For Immediate Release: 5/23/2019
Recreate Safely and Responsibly this Memorial Day Weekend: California State Parks Offers Safety Tips
Newsroom I (916) 654-7538
SACRAMENTO, Calif. – Memorial Day weekend kicks off California’s busiest season for outdoor recreation. California State Parks encourages outdoor enthusiasts to recreate safely and responsibly this summer season. It is important for visitors to plan ahead and learn about the parks that they are visiting in order to minimize any accidents. Whether you plan on biking, hiking, surfing, horseback riding, diving, swimming, recreating on a boat or off-highway vehicle (OHV), or simply enjoying time with friends and family in the outdoors, learning about the park before your visit is crucial. This is especially important this year, due to the large amounts of snow and rain California has received. Rivers are currently running dangerously cold and fast—even experienced swimmers are advised not to go into rivers.
Below are some additional outdoor tips for the 2019 summer season:
- Rules/Laws: Take the time to go to the webpage of the park you plan to visit and learn about the rules, such as parking, closed areas and whether dogs are allowed. It is also important to learn the laws for recreating in boats and/or off-highway vehicles.
- Cell Phones: Do not rely on your phones. Coverage can be spotty or nonexistent in remote parks.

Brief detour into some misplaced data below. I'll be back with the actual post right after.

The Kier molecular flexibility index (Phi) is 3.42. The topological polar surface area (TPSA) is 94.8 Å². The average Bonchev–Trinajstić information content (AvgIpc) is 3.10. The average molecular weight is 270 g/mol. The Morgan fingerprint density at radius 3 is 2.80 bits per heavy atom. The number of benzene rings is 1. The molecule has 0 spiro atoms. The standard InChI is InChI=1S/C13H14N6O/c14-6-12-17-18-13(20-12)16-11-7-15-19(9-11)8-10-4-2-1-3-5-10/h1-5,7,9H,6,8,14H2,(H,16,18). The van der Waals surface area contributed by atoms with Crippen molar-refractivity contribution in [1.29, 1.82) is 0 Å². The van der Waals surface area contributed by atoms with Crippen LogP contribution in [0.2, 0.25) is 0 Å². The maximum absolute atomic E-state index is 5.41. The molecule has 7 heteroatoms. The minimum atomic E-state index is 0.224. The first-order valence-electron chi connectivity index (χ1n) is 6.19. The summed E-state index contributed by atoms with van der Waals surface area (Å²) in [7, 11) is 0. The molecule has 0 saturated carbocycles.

- Weather: Check the weather and bring appropriate clothing to fit the season.
- Itinerary: No matter what type of recreational activity you will be participating in, leave an itinerary of your trip with a friend or family member with the name and age of all participants, travel destination and expected return date. This helps law enforcement personnel be better aware of your location in the event of a rescue.
- Keep It Clean: Pack it in and pack it out.
- Wildlife: View wildlife from a distance. Never feed or touch animals and other wildlife.
o Carry a first-aid kit.
o Avoid alcohol. It is against the law to operate a boat or off-highway vehicle with a blood alcohol concentration of 0.08 percent or more.
o As with any outdoor outing, be observant and aware of your surroundings. Report any suspicious activity to park staff or call 911 immediately.
- Protect Your Loved Ones: Know your limits. Swimming in a lake, ocean or river is different than swimming in a pool. If someone is in distress, seek help from a lifeguard or call 911 if a lifeguard is not available.
- Wear a properly fitted life jacket: Always check the label for correct use and size and approval from the U.S. Coast Guard. Wearing a life jacket can increase survival time and provide some thermal protection against the onset of cold-water shock. It can also keep you afloat until someone can rescue you.
- Swift/Cold Rivers: Due to the large amounts of snow and rain received this year, rivers are currently running dangerously cold and fast. Do not overestimate your swimming abilities as cold water and swift currents can exhaust a person in seconds. Even the strongest swimmers can be stunned by cold water and become incapacitated. For now, avoid swimming and recreating in rivers.